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I'm looking for the simplest way to recursively get all the parent elements from a database using the adjacency list / single table inheritance model (id, parent_id).

My select currently looks like this:

$sql = "SELECT
             e.id,
             TIME_FORMAT(e.start_time, '%H:%i') AS start_time,
             $title AS title,
             $description AS description,
             $type AS type,
             $place_name AS place_name,
             p.parent_id AS place_parent_id,
             p.city AS place_city,
             p.country AS place_country
         FROM event AS e
         LEFT JOIN place AS p ON p.id = e.place_id                          
         LEFT JOIN event_type AS et ON et.id = e.event_type_id
         WHERE e.day_id = '$day_id'
         AND e.private_flag = 0
         ORDER BY start_time";

Each event is linked to a place, and each place can be a child of another place (upto about 5 levels deep)

Is this possible in a single select with mysql?

At the moment I am thinking it could be a separate function which loops through the returned $events array, adding place_parent_X elements as it goes, but am not sure how to implement this.

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3 Answers 3

It's possible to do it in MySQL, but you'll need to create a function and use in in a query.

See this entry in my blog for detailed explanations:

Here are the function and the query:

CREATE FUNCTION hierarchy_connect_by_parent_eq_prior_id(value INT) RETURNS INT
NOT DETERMINISTIC
READS SQL DATA
BEGIN
        DECLARE _id INT;
        DECLARE _parent INT;
        DECLARE _next INT;
        DECLARE CONTINUE HANDLER FOR NOT FOUND SET @id = NULL;

        SET _parent = @id;
        SET _id = -1;

        IF @id IS NULL THEN
                RETURN NULL;
        END IF;

        LOOP
                SELECT  MIN(id)
                INTO    @id
                FROM    place
                WHERE   parent = _parent
                        AND id > _id;
                IF @id IS NOT NULL OR _parent = @start_with THEN
                        SET @level = @level + 1;
                        RETURN @id;
                END IF;
                SET @level := @level - 1;
                SELECT  id, parent
                INTO    _id, _parent
                FROM    place
                WHERE   id = _parent;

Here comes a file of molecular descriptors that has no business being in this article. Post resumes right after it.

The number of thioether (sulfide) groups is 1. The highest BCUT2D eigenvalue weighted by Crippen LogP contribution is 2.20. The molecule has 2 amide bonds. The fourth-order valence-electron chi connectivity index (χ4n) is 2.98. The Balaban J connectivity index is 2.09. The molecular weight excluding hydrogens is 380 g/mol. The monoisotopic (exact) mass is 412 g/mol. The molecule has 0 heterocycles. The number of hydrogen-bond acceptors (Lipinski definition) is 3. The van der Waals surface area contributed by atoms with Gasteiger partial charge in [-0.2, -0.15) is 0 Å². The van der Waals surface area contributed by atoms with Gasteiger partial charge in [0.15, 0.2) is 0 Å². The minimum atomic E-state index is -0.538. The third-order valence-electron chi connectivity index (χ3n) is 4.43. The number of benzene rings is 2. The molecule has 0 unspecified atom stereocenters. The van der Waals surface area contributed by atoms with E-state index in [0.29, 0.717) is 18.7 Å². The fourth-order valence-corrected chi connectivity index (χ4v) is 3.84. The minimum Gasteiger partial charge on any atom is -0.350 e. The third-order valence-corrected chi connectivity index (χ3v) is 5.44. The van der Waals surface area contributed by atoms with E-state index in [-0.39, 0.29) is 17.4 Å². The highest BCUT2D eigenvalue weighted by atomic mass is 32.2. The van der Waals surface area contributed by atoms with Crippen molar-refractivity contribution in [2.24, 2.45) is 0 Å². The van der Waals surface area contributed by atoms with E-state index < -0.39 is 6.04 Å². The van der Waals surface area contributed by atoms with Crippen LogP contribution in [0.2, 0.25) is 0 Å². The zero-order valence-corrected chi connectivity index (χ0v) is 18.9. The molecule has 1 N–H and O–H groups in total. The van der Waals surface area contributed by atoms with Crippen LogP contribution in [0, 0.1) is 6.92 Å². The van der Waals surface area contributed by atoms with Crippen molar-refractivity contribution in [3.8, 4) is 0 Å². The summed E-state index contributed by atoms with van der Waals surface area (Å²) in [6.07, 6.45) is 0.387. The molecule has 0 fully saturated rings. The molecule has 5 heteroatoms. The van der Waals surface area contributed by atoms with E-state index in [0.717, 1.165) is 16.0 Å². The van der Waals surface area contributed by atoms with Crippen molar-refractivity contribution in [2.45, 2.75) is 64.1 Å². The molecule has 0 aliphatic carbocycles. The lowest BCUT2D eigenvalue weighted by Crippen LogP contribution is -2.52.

END LOOP;
END

SELECT  id, parent
FROM    (
        SELECT  hierarchy_connect_by_parent_eq_prior_id(id) AS id, @level AS level
        FROM    (
                SELECT  @start_with := 0,
                        @id := @start_with,
                        @level := 0
                ) vars, t_hierarchy
        WHERE   @id IS NOT NULL
        ) ho
JOIN    place hi
ON      hi.id = ho.id

The latter query will select all descendants of a given node (which you should set in the @start_with variable)

To find all ancestors of a given node you can use a simple query without functions:

SELECT  @r AS _id,
        @r := (
        SELECT  parent
        FROM    place
        WHERE   id = _id
        ) AS parent
FROM    (
        SELECT  @r := @node_id
        ) vars,
        place

This article in my blog described this query in more detail:

For both these solutions to work in reasonable time, you need to have the indexes on both id and parent.

Make sure your id is defined as a PRIMARY KEY and you have a seconday index on parent.

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Link to blog, please? –  razzed Jun 25 '09 at 16:08
    
@razzed: a moment, sorry :) –  Quassnoi Jun 25 '09 at 16:10
    
The second query looks good, could you explain what it's doing in more detail? –  meleyal Jun 26 '09 at 10:18
    
@htxt: see the link to the article in my blog which describes this query –  Quassnoi Jun 26 '09 at 10:23
    
@htxt: but note that it builds the list of ancestors, not descendants. To build a list of descendants, you'll still need the ugly function. –  Quassnoi Jun 26 '09 at 10:24

It's not possible with the standard parent-child DB design.

However, you could use a nested set approach and do it in one query, though that will take quite a bit of work to get to that point.

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1  
Nested sets would require a change in the db schema, which is not possible in my case –  meleyal Jun 25 '09 at 14:04
    
Yep. Then you'd have to do some sort of recursive approach, in either the MySQL (which you might not have access to do), or in your PHP (which will be messy and slow). –  mgroves Jun 25 '09 at 14:07
    
Messy and slow would be OK, I just need some pointers on how to do it ;) –  meleyal Jun 25 '09 at 14:09

Looks like the easiest is nested sets.

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While this link may answer the question, it is better to include the essential parts of the answer here and provide the link for reference. Link-only answers can become invalid if the linked page changes. –  Sam I am Nov 13 '12 at 0:50

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